Siu Leung-wing ("Renovation project for Tsim Sha Tsui pier still needed to revive 'dead zone'", August 18), obviously did not follow the progression of the proposed plan to turn the bus terminal into a tourist piazza.
The administration in fact originally planned to remove all the bus services and have passengers shuttled to and from the Mody Road bus terminal.
While Mr Siu believes this would not cause much inconvenience, people living on Kowloon side, many of whom travel frequently on the Star Ferry, strongly objected.
The needs of the disabled, the elderly, parents with young children, people visiting the Hong Kong Convention and Exhibition Centre with heavy bags as well as the time taken in getting to and from the workplace: these were ignored by this ridiculous plan.
Luckily, common sense, the voice of the community and the rights of local people to an efficient transport system prevailed and the piazza plan has been dropped.
Now we await an announcement from the administration on the way forward.
The Star Ferry and its bus terminal are enduring icons with a long history.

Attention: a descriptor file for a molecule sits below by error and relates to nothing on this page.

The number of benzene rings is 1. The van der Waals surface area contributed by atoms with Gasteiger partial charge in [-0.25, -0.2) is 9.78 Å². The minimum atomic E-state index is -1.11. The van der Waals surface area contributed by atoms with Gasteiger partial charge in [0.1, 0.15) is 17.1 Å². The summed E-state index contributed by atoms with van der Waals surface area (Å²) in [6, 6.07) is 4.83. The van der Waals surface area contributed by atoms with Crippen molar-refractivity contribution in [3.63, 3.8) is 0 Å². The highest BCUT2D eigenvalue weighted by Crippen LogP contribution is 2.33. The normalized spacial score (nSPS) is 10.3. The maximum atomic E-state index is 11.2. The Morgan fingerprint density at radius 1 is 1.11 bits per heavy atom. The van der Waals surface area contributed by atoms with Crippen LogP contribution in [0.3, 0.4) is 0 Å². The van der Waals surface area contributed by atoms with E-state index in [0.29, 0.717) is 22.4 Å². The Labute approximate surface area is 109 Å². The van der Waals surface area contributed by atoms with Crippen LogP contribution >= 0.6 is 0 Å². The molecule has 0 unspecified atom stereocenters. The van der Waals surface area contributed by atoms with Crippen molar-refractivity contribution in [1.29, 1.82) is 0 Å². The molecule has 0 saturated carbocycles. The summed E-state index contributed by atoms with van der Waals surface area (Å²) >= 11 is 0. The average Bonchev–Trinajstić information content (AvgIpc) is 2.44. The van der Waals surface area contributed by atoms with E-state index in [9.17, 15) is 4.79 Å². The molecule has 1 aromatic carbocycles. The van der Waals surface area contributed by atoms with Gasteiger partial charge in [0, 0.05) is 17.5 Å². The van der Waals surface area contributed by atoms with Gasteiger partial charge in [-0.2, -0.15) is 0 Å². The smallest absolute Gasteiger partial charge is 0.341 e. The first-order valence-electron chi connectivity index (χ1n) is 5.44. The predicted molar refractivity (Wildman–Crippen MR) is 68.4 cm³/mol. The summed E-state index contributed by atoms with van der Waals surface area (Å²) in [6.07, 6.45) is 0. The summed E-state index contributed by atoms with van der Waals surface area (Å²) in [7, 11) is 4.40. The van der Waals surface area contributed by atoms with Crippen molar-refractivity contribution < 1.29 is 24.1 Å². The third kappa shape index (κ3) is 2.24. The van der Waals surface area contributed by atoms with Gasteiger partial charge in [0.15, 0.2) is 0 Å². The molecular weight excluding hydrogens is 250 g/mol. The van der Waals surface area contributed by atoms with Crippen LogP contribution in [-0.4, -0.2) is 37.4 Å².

Cross-harbour ferry services began in the 1870s and the original Tsim Sha Tsui pier was built in 1906. With the imminent destruction of the Wan Chai pier, the current Tsim Sha Tsui pier, completed in 1957, will soon be the only original Star Ferry pier in operation.
Both the pier and the bus terminal are owned by the government so there is no impediment to a swift declaration of monument status for both.
Because the piazza plan dragged on for almost eight years, with the plan first touted at a public forum in December, 2004, both the pier and bus terminal have been neglected for far too long.
It is now time for a tasteful renovation programme that will restore both the pier and terminus to their original, simple and functional structures. A small walk through an exhibition on the history of the pier and its cultural symbolism and some seating would also be welcome.
As for Mr Siu's reference to a "dead zone", he has obviously visited early in the morning, as every time I go there I am amazed at the ever-changing variety of characters flowing through and the opportunity to meet and engage with people from all corners of the world.
It beats our vapid cookie-cutter shopping malls every time.
Mary Melville, Tsim Sha Tsui